My Story Is About People
Distinguished Alumni Award recipient Tara Scanlan credits Phyllis Hill and Rainer Martens for her pioneering spirit.
When Tara Scanlan came to the University of Illinois in 1965, there were three career options for women: teacher, nurse, and secretary. A longtime athlete who had played field hockey, basketball, and lacrosse as a high school student, Tara opted for teacher and enrolled in the Physical Education for Women degree program. There, she met two extraordinary people who changed the course of her life.
In accepting the 2018 College of Applied Health Sciences Distinguished Alumni Award, Dr. Scanlan, now a professor emeritus and research professor in the Department of Psychology at UCLA, credited Dr. Phyllis Hill with her love of teaching and Dr. Rainer Martens with her love of research.
“[Dr. Hill] taught my first lecture as a freshman. It ignited me right then. BOOM! This is what I want to do; this is how I want to do it. I want to teach at the college level and I want to make the impact that this woman has on students,” she said.
Tara completed a senior honors thesis on motor learning and perception and was encouraged to remain at Illinois for graduate studies. She was Dr. Martens’ first doctoral student in a new field he was developing that would eventually be called sport psychology. Because there was little research on the social and emotional aspects of sports participation, she augmented her studies on motor learning and perception with classes in social psychology, motivation and emotion, and industrial and organizational psychology. “Anything, in pursuit of research that would help us build a knowledge base,” she said.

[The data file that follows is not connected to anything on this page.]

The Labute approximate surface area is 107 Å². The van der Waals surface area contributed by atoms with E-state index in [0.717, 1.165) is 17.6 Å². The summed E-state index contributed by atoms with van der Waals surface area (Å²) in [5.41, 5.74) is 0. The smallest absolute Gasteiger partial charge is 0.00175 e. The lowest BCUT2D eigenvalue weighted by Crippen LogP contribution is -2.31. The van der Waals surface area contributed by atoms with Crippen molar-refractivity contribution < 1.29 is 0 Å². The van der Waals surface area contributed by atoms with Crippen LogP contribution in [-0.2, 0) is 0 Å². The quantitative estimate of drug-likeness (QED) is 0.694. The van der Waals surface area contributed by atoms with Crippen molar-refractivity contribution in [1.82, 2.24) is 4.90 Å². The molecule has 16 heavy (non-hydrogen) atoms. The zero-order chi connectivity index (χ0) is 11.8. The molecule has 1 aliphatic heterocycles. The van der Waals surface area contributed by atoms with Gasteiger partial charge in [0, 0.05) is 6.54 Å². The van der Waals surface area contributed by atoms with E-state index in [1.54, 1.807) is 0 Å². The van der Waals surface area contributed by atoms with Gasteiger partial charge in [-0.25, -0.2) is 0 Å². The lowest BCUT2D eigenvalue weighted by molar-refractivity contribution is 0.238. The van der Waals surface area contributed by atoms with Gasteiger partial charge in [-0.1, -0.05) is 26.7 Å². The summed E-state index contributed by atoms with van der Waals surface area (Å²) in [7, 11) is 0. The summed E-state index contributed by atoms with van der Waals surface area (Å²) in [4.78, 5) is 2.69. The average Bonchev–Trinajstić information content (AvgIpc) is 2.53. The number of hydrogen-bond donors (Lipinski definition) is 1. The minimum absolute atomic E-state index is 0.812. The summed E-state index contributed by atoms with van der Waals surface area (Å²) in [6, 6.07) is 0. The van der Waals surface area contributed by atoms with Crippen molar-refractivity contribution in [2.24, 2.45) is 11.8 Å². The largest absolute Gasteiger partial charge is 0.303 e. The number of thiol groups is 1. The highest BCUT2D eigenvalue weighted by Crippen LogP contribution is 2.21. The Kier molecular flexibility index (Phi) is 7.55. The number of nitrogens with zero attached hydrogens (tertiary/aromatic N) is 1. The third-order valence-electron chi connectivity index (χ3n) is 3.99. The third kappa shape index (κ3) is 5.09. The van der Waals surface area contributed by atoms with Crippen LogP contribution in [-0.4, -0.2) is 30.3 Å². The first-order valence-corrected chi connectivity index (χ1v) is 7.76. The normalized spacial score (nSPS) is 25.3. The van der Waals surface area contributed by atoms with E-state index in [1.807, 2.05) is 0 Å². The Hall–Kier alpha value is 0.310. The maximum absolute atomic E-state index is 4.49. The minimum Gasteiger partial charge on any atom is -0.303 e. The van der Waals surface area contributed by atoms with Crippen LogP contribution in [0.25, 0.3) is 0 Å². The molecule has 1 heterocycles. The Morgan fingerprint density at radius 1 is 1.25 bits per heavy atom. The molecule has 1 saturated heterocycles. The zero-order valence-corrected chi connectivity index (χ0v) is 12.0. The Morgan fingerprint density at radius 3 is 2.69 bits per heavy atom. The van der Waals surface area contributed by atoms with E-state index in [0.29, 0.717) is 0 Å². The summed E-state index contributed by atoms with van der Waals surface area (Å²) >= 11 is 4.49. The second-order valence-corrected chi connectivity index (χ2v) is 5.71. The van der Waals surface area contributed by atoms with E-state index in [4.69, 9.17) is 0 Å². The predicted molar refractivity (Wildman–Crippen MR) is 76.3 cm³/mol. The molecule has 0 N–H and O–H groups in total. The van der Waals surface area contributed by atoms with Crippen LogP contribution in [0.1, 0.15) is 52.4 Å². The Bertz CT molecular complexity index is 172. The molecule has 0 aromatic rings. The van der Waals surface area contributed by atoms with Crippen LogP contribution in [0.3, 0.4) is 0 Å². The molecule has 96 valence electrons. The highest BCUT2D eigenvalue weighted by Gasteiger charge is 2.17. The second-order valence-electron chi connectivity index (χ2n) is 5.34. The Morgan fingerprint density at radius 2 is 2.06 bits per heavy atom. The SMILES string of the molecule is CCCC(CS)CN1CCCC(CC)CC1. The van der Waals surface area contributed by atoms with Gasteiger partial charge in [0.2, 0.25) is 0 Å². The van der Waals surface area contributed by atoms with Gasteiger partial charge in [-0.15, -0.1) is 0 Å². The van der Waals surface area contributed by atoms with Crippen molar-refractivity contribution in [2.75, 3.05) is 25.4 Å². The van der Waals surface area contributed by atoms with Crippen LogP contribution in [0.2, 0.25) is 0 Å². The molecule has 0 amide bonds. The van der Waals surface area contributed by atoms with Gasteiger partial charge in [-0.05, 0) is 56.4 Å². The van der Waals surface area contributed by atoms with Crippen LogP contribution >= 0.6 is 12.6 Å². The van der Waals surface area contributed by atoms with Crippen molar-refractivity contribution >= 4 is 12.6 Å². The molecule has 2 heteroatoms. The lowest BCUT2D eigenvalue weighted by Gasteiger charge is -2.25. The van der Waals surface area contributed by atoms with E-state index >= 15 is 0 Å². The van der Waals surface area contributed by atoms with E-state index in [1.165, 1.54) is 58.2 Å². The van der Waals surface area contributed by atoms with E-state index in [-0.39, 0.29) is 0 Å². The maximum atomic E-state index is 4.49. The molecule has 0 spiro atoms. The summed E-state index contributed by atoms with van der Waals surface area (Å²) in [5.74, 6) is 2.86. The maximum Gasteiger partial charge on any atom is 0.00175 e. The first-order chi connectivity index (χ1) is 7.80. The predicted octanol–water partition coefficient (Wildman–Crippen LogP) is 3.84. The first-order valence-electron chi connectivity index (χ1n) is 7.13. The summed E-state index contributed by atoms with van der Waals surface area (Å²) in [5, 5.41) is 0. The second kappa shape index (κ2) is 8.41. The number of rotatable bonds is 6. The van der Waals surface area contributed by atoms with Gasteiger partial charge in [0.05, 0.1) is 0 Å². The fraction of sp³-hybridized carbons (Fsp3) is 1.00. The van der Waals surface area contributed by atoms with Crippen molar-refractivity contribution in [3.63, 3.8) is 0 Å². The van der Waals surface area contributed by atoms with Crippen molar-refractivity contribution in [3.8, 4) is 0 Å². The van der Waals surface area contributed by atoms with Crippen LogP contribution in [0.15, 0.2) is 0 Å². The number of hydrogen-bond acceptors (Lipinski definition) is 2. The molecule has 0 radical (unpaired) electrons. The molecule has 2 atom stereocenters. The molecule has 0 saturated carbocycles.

UCLA was looking for someone to build their program in motor learning. Tara convinced them that what they really needed was a program in the social psychology of motor behavior. She built an extraordinary career there, and her influence on developing the field of sport psychology has been significant and widely cited. Of those early days, she said, “We set the research agenda and standards for others to follow. We launched and led organizations. We founded journals and served as editors and editorial board members. We developed courses, curricula, and programs. We taught and mentored undergraduate and graduate students and post-doctoral fellows.”
She also had a major impact on the broadening of research methodologies used in scientific research. She was the first to use both qualitative and quantitative methods in psychology in a study of elite figure skaters. She developed the Sport Commitment Model, which identifies five key factors related to the decision to continue participating in sports, and the Scanlan Collaborative Interview Method, which uses interview data to develop test, and expand psychological theory.
Today, she directs the International Center for Talent Development at UCLA, which is dedicated to understanding and facilitating the development of talent across a diverse range of skill levels and talent domains, including art, business, dance, education, music, and sport.
Her own talent—for teaching, mentoring, and pioneering—grew at Illinois, where, she said, “I was surrounded by fun, talented, motivated fellow students and wonderful, caring, gifted teachers.”
She continued, “As students, we were held to high standards and we were always in the middle of inventing things. This made us confident. This made us proud. When people knew you were from Illinois, they knew that meant something.”